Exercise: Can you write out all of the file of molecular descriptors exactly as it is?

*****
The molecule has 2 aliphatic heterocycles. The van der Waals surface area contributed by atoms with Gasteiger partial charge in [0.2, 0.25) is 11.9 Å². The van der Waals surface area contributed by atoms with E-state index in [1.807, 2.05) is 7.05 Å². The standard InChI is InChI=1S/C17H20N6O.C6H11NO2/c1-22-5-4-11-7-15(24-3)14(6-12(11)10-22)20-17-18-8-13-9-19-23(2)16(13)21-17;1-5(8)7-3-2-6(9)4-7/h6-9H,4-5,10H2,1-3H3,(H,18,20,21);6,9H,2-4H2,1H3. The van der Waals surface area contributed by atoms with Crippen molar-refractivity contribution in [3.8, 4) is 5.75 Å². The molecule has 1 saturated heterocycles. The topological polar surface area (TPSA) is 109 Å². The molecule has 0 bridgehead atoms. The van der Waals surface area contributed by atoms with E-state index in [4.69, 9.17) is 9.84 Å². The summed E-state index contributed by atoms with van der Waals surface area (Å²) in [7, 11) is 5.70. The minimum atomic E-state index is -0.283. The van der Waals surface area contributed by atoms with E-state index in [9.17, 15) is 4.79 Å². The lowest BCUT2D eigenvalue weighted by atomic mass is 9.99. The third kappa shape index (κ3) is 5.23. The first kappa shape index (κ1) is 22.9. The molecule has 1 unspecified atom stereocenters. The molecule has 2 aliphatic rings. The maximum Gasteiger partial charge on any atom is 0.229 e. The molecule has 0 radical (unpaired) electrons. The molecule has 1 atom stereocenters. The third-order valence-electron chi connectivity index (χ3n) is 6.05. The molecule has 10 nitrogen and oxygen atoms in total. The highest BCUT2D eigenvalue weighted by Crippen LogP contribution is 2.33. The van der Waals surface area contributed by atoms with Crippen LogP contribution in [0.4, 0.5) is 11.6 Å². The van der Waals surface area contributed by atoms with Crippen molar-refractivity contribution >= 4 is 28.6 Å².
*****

The molecule has 2 aliphatic heterocycles. The van der Waals surface area contributed by atoms with Gasteiger partial charge in [0.2, 0.25) is 11.9 Å². The van der Waals surface area contributed by atoms with E-state index in [1.807, 2.05) is 7.05 Å². The standard InChI is InChI=1S/C17H20N6O.C6H11NO2/c1-22-5-4-11-7-15(24-3)14(6-12(11)10-22)20-17-18-8-13-9-19-23(2)16(13)21-17;1-5(8)7-3-2-6(9)4-7/h6-9H,4-5,10H2,1-3H3,(H,18,20,21);6,9H,2-4H2,1H3. The van der Waals surface area contributed by atoms with Crippen molar-refractivity contribution in [3.8, 4) is 5.75 Å². The molecule has 1 saturated heterocycles. The topological polar surface area (TPSA) is 109 Å². The molecule has 0 bridgehead atoms. The van der Waals surface area contributed by atoms with E-state index in [4.69, 9.17) is 9.84 Å². The summed E-state index contributed by atoms with van der Waals surface area (Å²) in [7, 11) is 5.70. The minimum atomic E-state index is -0.283. The van der Waals surface area contributed by atoms with E-state index in [9.17, 15) is 4.79 Å². The lowest BCUT2D eigenvalue weighted by atomic mass is 9.99. The third kappa shape index (κ3) is 5.23. The first kappa shape index (κ1) is 22.9. The molecule has 1 unspecified atom stereocenters. The molecule has 2 aliphatic rings. The maximum Gasteiger partial charge on any atom is 0.229 e. The molecule has 0 radical (unpaired) electrons. The molecule has 1 atom stereocenters. The third-order valence-electron chi connectivity index (χ3n) is 6.05. The molecule has 10 nitrogen and oxygen atoms in total. The highest BCUT2D eigenvalue weighted by Crippen LogP contribution is 2.33. The van der Waals surface area contributed by atoms with Crippen LogP contribution in [0.4, 0.5) is 11.6 Å². The van der Waals surface area contributed by atoms with Crippen molar-refractivity contribution >= 4 is 28.6 Å².